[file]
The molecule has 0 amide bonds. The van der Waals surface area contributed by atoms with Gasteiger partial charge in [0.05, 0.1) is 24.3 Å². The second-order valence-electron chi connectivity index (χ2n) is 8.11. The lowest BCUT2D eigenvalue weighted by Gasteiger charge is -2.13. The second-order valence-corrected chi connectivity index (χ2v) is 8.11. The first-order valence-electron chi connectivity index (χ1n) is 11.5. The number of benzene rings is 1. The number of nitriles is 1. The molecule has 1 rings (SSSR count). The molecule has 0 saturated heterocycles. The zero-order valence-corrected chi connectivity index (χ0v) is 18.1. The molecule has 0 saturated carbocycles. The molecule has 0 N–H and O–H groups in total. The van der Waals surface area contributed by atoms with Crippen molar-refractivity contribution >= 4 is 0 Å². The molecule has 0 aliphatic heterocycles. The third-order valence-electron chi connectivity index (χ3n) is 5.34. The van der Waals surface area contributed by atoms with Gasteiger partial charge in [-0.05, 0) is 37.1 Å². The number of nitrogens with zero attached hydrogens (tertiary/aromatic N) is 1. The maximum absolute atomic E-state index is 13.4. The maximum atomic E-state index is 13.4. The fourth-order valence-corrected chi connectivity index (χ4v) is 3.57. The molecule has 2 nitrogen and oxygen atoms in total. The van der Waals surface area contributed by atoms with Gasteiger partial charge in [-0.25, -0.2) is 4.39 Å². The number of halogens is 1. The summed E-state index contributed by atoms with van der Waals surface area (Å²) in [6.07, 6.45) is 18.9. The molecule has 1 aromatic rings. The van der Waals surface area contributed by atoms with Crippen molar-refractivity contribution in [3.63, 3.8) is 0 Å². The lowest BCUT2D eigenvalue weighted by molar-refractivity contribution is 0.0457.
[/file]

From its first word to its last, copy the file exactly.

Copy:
The molecule has 0 amide bonds. The van der Waals surface area contributed by atoms with Gasteiger partial charge in [0.05, 0.1) is 24.3 Å². The second-order valence-electron chi connectivity index (χ2n) is 8.11. The lowest BCUT2D eigenvalue weighted by Gasteiger charge is -2.13. The second-order valence-corrected chi connectivity index (χ2v) is 8.11. The first-order valence-electron chi connectivity index (χ1n) is 11.5. The number of benzene rings is 1. The number of nitriles is 1. The molecule has 1 rings (SSSR count). The molecule has 0 saturated heterocycles. The zero-order valence-corrected chi connectivity index (χ0v) is 18.1. The molecule has 0 saturated carbocycles. The molecule has 0 N–H and O–H groups in total. The van der Waals surface area contributed by atoms with Crippen molar-refractivity contribution >= 4 is 0 Å². The molecule has 0 aliphatic heterocycles. The third-order valence-electron chi connectivity index (χ3n) is 5.34. The van der Waals surface area contributed by atoms with Gasteiger partial charge in [-0.05, 0) is 37.1 Å². The number of nitrogens with zero attached hydrogens (tertiary/aromatic N) is 1. The maximum absolute atomic E-state index is 13.4. The maximum atomic E-state index is 13.4. The fourth-order valence-corrected chi connectivity index (χ4v) is 3.57. The molecule has 2 nitrogen and oxygen atoms in total. The van der Waals surface area contributed by atoms with Gasteiger partial charge in [-0.25, -0.2) is 4.39 Å². The number of halogens is 1. The summed E-state index contributed by atoms with van der Waals surface area (Å²) in [6.07, 6.45) is 18.9. The molecule has 1 aromatic rings. The van der Waals surface area contributed by atoms with Crippen molar-refractivity contribution in [3.63, 3.8) is 0 Å². The lowest BCUT2D eigenvalue weighted by molar-refractivity contribution is 0.0457.